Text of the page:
#4
    bs63366

    bs63366 [OP] Well-Known Member

    Joined:
    Jan 31, 2016
    Member:
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    Messages:
    177
    Gender:
    Male
    San Angelo
    Vehicle:
    2014 Tacoma TRD Off Road DCSB
    ARE Z-series shell, ImMrYo mirror lift, always on fog-lights.
    Thanks for the suggestions. Had a buddy run me up to the autoparts store and tested the battery and came back with a whooping 18 CCA. Needless to say a new battery and I am back on the road. I have never had a battery just up and quit like that but live and learn. Thanks for the help.
     
  5. Dec 11, 2017 at 7:41 PM
    #5
    12TRDTacoma

    12TRDTacoma Powered by Ford, GM, VW, and Mercedes

    Joined:
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    Rob
    Concordia
    Vehicle:
    12 TRD Sport DCLB 4x4 Supercharged
    Boosted
    Me personally speaking I like the old school carbon pile load testers. They are much more accurate and things like surface charges never get in the way of it failing a battery if it is truly bad.
     
  6. Dec 11, 2017 at 9:24 PM
    #6
    cliffyk

    cliffyk Well-Known Member

    Joined:
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    #200890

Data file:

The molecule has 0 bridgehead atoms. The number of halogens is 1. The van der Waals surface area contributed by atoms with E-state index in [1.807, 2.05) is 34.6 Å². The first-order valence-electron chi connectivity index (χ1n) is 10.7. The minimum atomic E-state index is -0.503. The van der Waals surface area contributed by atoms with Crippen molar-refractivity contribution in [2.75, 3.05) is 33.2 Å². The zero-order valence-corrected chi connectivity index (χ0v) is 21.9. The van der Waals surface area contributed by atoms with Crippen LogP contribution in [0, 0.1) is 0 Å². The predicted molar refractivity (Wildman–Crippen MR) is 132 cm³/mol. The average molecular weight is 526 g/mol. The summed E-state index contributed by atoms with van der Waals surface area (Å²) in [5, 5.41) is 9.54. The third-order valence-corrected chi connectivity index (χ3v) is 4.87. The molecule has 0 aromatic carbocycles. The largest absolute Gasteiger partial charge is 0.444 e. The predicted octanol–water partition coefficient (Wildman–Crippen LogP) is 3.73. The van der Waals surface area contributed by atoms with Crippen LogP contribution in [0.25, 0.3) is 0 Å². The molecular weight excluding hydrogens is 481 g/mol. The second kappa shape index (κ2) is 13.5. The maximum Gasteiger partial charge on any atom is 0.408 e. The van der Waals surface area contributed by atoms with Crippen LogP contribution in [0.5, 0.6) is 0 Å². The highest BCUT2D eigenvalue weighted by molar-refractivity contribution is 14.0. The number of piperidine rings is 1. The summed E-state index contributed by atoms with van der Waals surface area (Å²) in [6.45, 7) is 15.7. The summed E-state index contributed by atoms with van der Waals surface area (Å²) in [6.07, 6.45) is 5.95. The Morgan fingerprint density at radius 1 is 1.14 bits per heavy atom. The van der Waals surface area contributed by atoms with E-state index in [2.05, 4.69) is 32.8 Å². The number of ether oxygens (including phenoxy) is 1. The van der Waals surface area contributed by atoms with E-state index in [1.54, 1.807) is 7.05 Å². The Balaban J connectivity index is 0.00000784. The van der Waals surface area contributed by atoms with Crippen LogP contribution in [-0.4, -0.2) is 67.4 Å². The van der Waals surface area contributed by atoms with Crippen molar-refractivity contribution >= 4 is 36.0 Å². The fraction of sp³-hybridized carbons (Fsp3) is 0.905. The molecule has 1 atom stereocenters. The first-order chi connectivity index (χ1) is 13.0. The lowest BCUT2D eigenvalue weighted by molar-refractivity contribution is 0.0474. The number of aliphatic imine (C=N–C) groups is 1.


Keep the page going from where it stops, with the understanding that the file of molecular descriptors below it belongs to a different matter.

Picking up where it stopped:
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    First Name:
    Cliff
    Saint Augustine, FL
    Vehicle:
    2009 DCSB SR5 TRD Sport 145k miles
    I used to be 'til I got the conductance tester, and got comfortable with understanding what it was telling me.

    Now my 500 A carbon pile tester sits on a shelf, and there's two or three nichrome heater coil units of 200/100 A capacity living somewhere in the barn. The CP tester is great for testing generator output (however I've not had to do that for a while); the "toaster" units are pretty much useless.

    A good conductance based analyzer will see right through a surface charge or electrolyte stratification...
     
  7. Dec 11, 2017 at 9:44 PM
    #7
    cliffyk

    cliffyk Well-Known Member

    Joined:
    Oct 27, 2016
    Member:
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    Messages:
    2,039
    First Name:
    Cliff
    Saint Augustine, FL
    Vehicle:
    2009 DCSB SR5 TRD Sport 145k miles
    First time it hit me was with my '03 Mustang and the 3-year-old OEM battery. I had made several shopping stops on a Saturday morning with no problems, then came out of Ace Hardware and just as you described turn the key on and nothing. SA was a smaller town 10 years ago and the store owner gave me a ride to Advance Auto and back.

    From some research I found that newer starting duty batteries are designed with thinner plates to maintain higher voltages (>10.5 V) while cranking--and thereby keep the electronics happy. The downside is that the thinner plates are more prone to shorting, and can fail quite unexpectedly as you and I have found.

    Conductance analysis will catch this potential failure before you need to "thumb" a ride...